Foreign minister on ETS2: If we don't support it, we should say so

Urmas Reinsalu.
Urmas Reinsalu. Source: Jürgen Randma/riigikantselei

According to Minister of Foreign Affairs Urmas Reinsalu (Isamaa), Estonia should be clear about its position regarding the extension of the EU's new Emissions Trading Scheme (ETS2), which will also apply to fuels for transport and the heating of buildings.

In December, EU negotiators agreed to create a separate Emissions Trading Scheme (ETS2), which will cover fuels used for road transportation and residential heating. The new carbon price will apply to petrol and diesel and also be extended to other fuel sources such as natural gas. Ultimately, ETS2 will lead to higher motor fuel costs, with the price of household heating fuels such as heating oil and coal also set to rise.

Minister of Foreign Affairs Urmas Reinsalu (Isamaa) told ERR, that Estonia's positions on the proposals in the "Fit for 55" package (The EU's target of reducing net greenhouse gas emissions by at least 55 percent by 2030 – ed.) had been approved by the Riigikogu's EU Affairs Committee in January 2022, but that this did not express clear enough opposition to the extension of the ETS to heating and transport.

Reinsalu was critical of the ambiguity surrounding Estonia's position on the "Fit for 55" proposals, pointing out that taking a clearer stance would have been a better approach. "But that's the way it was passed by the coalition at the time," Reinsalu said.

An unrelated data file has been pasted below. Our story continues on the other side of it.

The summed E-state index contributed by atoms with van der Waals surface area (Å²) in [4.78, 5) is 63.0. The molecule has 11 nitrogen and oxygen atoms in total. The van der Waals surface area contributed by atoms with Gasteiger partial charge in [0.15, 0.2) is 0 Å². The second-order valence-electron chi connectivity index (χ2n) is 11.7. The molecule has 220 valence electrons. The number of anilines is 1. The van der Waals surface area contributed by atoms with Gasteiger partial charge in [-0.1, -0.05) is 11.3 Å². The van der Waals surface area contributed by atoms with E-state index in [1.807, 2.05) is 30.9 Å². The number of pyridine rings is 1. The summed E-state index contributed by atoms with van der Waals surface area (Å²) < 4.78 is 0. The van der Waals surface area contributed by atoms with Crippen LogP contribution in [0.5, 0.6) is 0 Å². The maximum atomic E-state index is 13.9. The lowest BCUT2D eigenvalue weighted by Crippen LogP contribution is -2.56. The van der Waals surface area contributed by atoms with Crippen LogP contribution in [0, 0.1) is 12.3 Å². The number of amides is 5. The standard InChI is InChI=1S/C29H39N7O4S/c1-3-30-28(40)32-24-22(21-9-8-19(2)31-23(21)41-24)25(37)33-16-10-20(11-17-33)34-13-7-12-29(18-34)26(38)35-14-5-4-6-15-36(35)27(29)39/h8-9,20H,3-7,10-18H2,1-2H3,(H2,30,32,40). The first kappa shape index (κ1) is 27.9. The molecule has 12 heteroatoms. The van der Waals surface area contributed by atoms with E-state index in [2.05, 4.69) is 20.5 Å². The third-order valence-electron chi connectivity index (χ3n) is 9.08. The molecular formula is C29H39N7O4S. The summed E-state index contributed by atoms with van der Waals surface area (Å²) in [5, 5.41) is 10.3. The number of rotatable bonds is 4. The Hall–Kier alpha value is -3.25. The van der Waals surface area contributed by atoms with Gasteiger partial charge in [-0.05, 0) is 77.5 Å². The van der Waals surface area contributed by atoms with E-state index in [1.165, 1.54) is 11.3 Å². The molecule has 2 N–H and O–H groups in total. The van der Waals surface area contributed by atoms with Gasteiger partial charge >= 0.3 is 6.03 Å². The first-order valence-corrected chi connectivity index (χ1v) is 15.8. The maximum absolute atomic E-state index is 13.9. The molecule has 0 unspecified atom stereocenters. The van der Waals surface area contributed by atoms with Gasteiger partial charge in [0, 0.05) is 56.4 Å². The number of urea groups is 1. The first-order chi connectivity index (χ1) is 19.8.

"And when the EU Affairs Committee put forward its general approach in the spring or summer of last year, it happened at the time of the so-called "single -party government" (when Reform was temporarily the only party in government - ed.)," he added.

Reinsalu said, that Estonia's positions on the "Fit for 55" proposals will now be sent to the European Parliament and from there to the Council of Europe for approval.

"For me, whether Estonia should vote in favor of them is a very fundamental question. The previous government, in January, was also clearly skeptical about the extension of the ETS. And secondly, the position on the 2.5 million (tons of CO2 to be captured by 2030 -ed.), which remained in LULUCF (Land Use, Land Use Change and Forestry sector) has been, that Estonia does not support it. If we don't support any of these things, then I think it's fairer to say that this doesn't work for us. In the end, decisions will be made through the voting procedures, but it is important for everyone to understand and express their own positions," Reinsalu said.

According to Reinsalu, in the final vote, Estonia should not support a significant number of the "Fit for 55" proposals. "I don't see any reason to extend it (ETS2) to buildings or road transport," Reinsalu said.

"I think this is a lesson for us. If we go with too streamlined an approach, the results we achieve, will also be more streamlined," he added.


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Editor: Michael Cole

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